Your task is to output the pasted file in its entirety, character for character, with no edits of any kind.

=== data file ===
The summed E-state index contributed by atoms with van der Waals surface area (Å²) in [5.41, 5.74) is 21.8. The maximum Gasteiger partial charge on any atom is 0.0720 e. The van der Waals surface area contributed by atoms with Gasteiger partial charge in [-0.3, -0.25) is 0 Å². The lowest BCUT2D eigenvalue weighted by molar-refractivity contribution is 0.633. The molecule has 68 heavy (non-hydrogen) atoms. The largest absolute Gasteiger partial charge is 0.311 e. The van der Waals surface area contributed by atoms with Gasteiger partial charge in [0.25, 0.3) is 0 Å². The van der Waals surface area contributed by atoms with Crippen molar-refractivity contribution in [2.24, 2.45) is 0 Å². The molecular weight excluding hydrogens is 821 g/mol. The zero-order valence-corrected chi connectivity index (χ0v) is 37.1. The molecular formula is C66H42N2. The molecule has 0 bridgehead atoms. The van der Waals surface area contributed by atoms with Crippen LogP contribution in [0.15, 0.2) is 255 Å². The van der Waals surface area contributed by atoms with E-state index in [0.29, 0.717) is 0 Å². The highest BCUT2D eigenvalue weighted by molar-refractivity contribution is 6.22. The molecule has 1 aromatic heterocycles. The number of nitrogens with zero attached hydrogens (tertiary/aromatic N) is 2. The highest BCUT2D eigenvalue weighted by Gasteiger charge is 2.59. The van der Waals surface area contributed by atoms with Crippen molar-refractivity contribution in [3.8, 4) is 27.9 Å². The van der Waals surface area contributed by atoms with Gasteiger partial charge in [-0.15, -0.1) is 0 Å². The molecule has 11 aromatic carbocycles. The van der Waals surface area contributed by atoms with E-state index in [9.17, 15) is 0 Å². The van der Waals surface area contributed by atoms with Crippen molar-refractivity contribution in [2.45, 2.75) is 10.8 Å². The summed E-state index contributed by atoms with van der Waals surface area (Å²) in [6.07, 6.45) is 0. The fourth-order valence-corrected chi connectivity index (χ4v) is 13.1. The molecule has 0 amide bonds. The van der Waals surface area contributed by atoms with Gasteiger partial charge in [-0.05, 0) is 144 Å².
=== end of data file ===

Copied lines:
The summed E-state index contributed by atoms with van der Waals surface area (Å²) in [5.41, 5.74) is 21.8. The maximum Gasteiger partial charge on any atom is 0.0720 e. The van der Waals surface area contributed by atoms with Gasteiger partial charge in [-0.3, -0.25) is 0 Å². The lowest BCUT2D eigenvalue weighted by molar-refractivity contribution is 0.633. The molecule has 68 heavy (non-hydrogen) atoms. The largest absolute Gasteiger partial charge is 0.311 e. The van der Waals surface area contributed by atoms with Gasteiger partial charge in [0.25, 0.3) is 0 Å². The van der Waals surface area contributed by atoms with Crippen molar-refractivity contribution in [2.24, 2.45) is 0 Å². The molecular weight excluding hydrogens is 821 g/mol. The zero-order valence-corrected chi connectivity index (χ0v) is 37.1. The molecular formula is C66H42N2. The molecule has 0 bridgehead atoms. The van der Waals surface area contributed by atoms with Crippen LogP contribution in [0.15, 0.2) is 255 Å². The van der Waals surface area contributed by atoms with E-state index in [0.29, 0.717) is 0 Å². The highest BCUT2D eigenvalue weighted by molar-refractivity contribution is 6.22. The molecule has 1 aromatic heterocycles. The number of nitrogens with zero attached hydrogens (tertiary/aromatic N) is 2. The highest BCUT2D eigenvalue weighted by Gasteiger charge is 2.59. The van der Waals surface area contributed by atoms with Crippen molar-refractivity contribution in [3.8, 4) is 27.9 Å². The van der Waals surface area contributed by atoms with Gasteiger partial charge in [-0.15, -0.1) is 0 Å². The molecule has 11 aromatic carbocycles. The van der Waals surface area contributed by atoms with E-state index in [9.17, 15) is 0 Å². The van der Waals surface area contributed by atoms with Crippen molar-refractivity contribution in [2.45, 2.75) is 10.8 Å². The summed E-state index contributed by atoms with van der Waals surface area (Å²) in [6.07, 6.45) is 0. The fourth-order valence-corrected chi connectivity index (χ4v) is 13.1. The molecule has 0 amide bonds. The van der Waals surface area contributed by atoms with Gasteiger partial charge in [-0.05, 0) is 144 Å².